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Choosing the Right Motors for your Mills

Alex Doll and Derek Barratt


DJB Consultants, Inc., Canada

Overview of Mill Selection


Grinding testwork to characterise the
project's oretypes
Characterise hardness variability or load
grinding results into block model
Select mill sizes to achieve a desired
throughput (or select a throughput based
on desired mill sizes)
Select motor(s) to fit the mills

Step 1: Mill overload power


Determine a set of operating conditions
that reflects the maximum overloaded
condition that the mill should be able to
handle:
SAG mills: 20% v/v ball charge, 30% v/v filling
and 78% critical speed with worn liners
Ball mills: 36% v/v filling and 78% critical
speed with worn liners

Step 1: Mill overload power


SAG mill, use a
Tent Diagram to
identify the design
requirements
Example, SG=4.0
38' 19' EGL
SAG
Requires 21.5 MW
at mill shell

Benchmarking Power
Large Mill Power
34'

36'

38'

40'

42+

First 42' mill

30
25

Upgraded
Pelambres mill

MW

20

20% balls

Upgraded
Freeport mill

15

First two 40' mills


were underpowered

10
5
0

50

100

150
D EGL
1000
2.5

200

250

300

Step 2: Power measured


where?
The process conditions reflect power
delivered to the mill shell
The motor power reflects the motor output
Motors with pinions and reducers must
allow mechanical losses
makes the motor bigger to produce the same
shell power

Step 3: Which Type?


Three commonly used mill motor types:
Gearless drives
largest size, up to 28 MW
highest efficiency

Synchronous with pinion


one or two pinion configuration, up to 15.6 MW

Induction motor with speed reducer


one or two pinion configuration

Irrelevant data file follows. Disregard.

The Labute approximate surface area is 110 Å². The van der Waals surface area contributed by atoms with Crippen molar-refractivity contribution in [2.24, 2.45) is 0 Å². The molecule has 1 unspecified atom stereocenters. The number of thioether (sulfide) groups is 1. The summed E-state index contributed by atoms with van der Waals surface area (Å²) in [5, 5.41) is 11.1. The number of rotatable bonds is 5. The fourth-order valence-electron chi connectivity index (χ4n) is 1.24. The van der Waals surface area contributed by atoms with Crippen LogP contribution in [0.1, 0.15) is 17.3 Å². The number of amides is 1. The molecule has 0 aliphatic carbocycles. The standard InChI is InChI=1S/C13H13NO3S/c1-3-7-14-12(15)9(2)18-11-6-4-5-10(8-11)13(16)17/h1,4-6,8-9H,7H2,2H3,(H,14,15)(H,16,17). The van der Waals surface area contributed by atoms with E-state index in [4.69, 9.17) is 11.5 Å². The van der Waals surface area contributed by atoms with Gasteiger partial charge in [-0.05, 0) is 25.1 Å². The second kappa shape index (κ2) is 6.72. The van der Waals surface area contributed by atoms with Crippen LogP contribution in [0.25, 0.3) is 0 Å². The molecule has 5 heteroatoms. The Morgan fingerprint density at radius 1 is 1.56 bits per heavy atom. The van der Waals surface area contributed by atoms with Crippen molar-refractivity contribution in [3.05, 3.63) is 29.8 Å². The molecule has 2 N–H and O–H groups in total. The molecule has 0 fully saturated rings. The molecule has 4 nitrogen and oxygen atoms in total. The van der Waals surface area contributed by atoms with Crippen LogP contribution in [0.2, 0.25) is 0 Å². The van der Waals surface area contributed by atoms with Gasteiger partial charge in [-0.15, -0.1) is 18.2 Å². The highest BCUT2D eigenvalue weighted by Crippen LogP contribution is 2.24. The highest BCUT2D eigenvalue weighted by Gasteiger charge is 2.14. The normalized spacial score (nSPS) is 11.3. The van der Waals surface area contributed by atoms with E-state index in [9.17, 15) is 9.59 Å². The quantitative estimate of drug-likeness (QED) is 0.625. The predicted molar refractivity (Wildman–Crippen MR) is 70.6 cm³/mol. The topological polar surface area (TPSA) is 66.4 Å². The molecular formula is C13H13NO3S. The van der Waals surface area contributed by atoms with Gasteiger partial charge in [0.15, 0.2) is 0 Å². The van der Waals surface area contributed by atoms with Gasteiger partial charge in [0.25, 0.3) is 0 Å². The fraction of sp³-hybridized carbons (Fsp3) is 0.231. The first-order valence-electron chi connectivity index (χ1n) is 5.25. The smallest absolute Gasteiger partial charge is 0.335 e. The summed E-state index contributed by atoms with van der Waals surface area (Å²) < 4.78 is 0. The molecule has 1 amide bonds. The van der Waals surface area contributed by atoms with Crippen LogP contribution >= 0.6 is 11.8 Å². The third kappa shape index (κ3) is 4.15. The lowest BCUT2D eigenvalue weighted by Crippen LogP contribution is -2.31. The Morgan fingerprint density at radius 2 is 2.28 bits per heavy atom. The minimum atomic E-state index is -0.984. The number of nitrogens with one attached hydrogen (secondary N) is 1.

cheapest capital, but poorest electric efficiency

Step 3: Which Type?


Electrical efficiency

CCV/Transformer Input

Gearless is highest
Induction is lowest

0.98

0.99

0.99

Motor Input

Directly affects
operating costs

0.97

inefficient motors
consume more Gearless
power
Synchronous

Induction

0.96

0.96

Motor Output

1.0

0.985

Mill Shell

0.97

Step 3: Which Type?


Gearless is always variable-speed
Synchronous and induction are normally
fixed-speed
Can be made variable speed by adding more
equipment and sacrificing electrical efficiency
In almost all cases, variable speed is costeffective for SAG mills
Variable speed for ball mills depends on the
particular project and ore

Step 4: Select Speed


The rated speed of a motor is nominated
by the engineer
The torque output of a motor is constant
up to the rated speed
The power output of a motor is constant
above the rates speed

Step 4: Select Speed


Want the widest
possible range of
operating
conditions

Case Study

South American iron-ore project


Variability in ore density
60,000 tonnes/day on 75% of samples
Single line
1 SAG, 38' 19' EGL
2 ball mills, 22' 38' EGL

Case Study: Nominal operation

Case Study, 21.5 MW SAG


Density 4.0 t/m

Density 3.17 t/m

Case Study, Design Speed


78% of critical

75% of critical

Case Study, Liners


(based on change in mill volume, does not consider charge motion)

Worn (75 mm)

New (150 mm)

Conclusion
Size grinding mills for nominal operating
conditions (throughput targets)
Size motors for overload conditions that
may reasonably be encountered
High ball charge, volumetric filling
High density ore
Worn liners